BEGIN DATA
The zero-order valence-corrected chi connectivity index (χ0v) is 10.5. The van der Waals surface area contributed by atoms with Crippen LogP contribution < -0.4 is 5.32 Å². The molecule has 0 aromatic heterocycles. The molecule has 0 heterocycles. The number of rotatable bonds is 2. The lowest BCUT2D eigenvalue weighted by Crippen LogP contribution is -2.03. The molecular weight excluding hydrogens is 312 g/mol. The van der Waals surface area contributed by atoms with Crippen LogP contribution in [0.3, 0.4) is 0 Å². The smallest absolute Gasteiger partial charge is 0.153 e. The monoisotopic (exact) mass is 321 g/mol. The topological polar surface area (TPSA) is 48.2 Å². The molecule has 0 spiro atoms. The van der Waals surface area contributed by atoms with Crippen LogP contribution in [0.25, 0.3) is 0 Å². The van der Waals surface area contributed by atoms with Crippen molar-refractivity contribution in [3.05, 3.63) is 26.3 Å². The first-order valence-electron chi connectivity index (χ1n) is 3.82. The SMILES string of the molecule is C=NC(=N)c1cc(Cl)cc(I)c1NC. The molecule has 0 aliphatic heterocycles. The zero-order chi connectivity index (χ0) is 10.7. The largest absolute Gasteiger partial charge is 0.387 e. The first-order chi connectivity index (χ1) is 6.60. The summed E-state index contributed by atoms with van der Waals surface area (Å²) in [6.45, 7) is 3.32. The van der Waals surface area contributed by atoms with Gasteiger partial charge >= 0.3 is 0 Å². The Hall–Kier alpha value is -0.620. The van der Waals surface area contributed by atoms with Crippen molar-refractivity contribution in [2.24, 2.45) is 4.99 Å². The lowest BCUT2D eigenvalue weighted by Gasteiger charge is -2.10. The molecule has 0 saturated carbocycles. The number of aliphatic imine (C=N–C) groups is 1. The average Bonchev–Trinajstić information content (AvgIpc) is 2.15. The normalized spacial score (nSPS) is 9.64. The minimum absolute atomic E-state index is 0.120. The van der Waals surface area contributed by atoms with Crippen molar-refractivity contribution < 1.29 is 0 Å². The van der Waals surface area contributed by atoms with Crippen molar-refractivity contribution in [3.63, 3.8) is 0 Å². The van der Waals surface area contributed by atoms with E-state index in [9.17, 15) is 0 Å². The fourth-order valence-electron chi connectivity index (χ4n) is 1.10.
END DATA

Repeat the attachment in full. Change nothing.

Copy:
The zero-order valence-corrected chi connectivity index (χ0v) is 10.5. The van der Waals surface area contributed by atoms with Crippen LogP contribution < -0.4 is 5.32 Å². The molecule has 0 aromatic heterocycles. The molecule has 0 heterocycles. The number of rotatable bonds is 2. The lowest BCUT2D eigenvalue weighted by Crippen LogP contribution is -2.03. The molecular weight excluding hydrogens is 312 g/mol. The van der Waals surface area contributed by atoms with Crippen LogP contribution in [0.3, 0.4) is 0 Å². The smallest absolute Gasteiger partial charge is 0.153 e. The monoisotopic (exact) mass is 321 g/mol. The topological polar surface area (TPSA) is 48.2 Å². The molecule has 0 spiro atoms. The van der Waals surface area contributed by atoms with Crippen LogP contribution in [0.25, 0.3) is 0 Å². The van der Waals surface area contributed by atoms with Crippen molar-refractivity contribution in [3.05, 3.63) is 26.3 Å². The first-order valence-electron chi connectivity index (χ1n) is 3.82. The SMILES string of the molecule is C=NC(=N)c1cc(Cl)cc(I)c1NC. The molecule has 0 aliphatic heterocycles. The zero-order chi connectivity index (χ0) is 10.7. The largest absolute Gasteiger partial charge is 0.387 e. The first-order chi connectivity index (χ1) is 6.60. The summed E-state index contributed by atoms with van der Waals surface area (Å²) in [6.45, 7) is 3.32. The van der Waals surface area contributed by atoms with Gasteiger partial charge >= 0.3 is 0 Å². The Hall–Kier alpha value is -0.620. The van der Waals surface area contributed by atoms with Crippen molar-refractivity contribution in [2.24, 2.45) is 4.99 Å². The lowest BCUT2D eigenvalue weighted by Gasteiger charge is -2.10. The molecule has 0 saturated carbocycles. The number of aliphatic imine (C=N–C) groups is 1. The average Bonchev–Trinajstić information content (AvgIpc) is 2.15. The normalized spacial score (nSPS) is 9.64. The minimum absolute atomic E-state index is 0.120. The van der Waals surface area contributed by atoms with Crippen molar-refractivity contribution < 1.29 is 0 Å². The van der Waals surface area contributed by atoms with Crippen molar-refractivity contribution in [3.63, 3.8) is 0 Å². The van der Waals surface area contributed by atoms with E-state index in [9.17, 15) is 0 Å². The fourth-order valence-electron chi connectivity index (χ4n) is 1.10.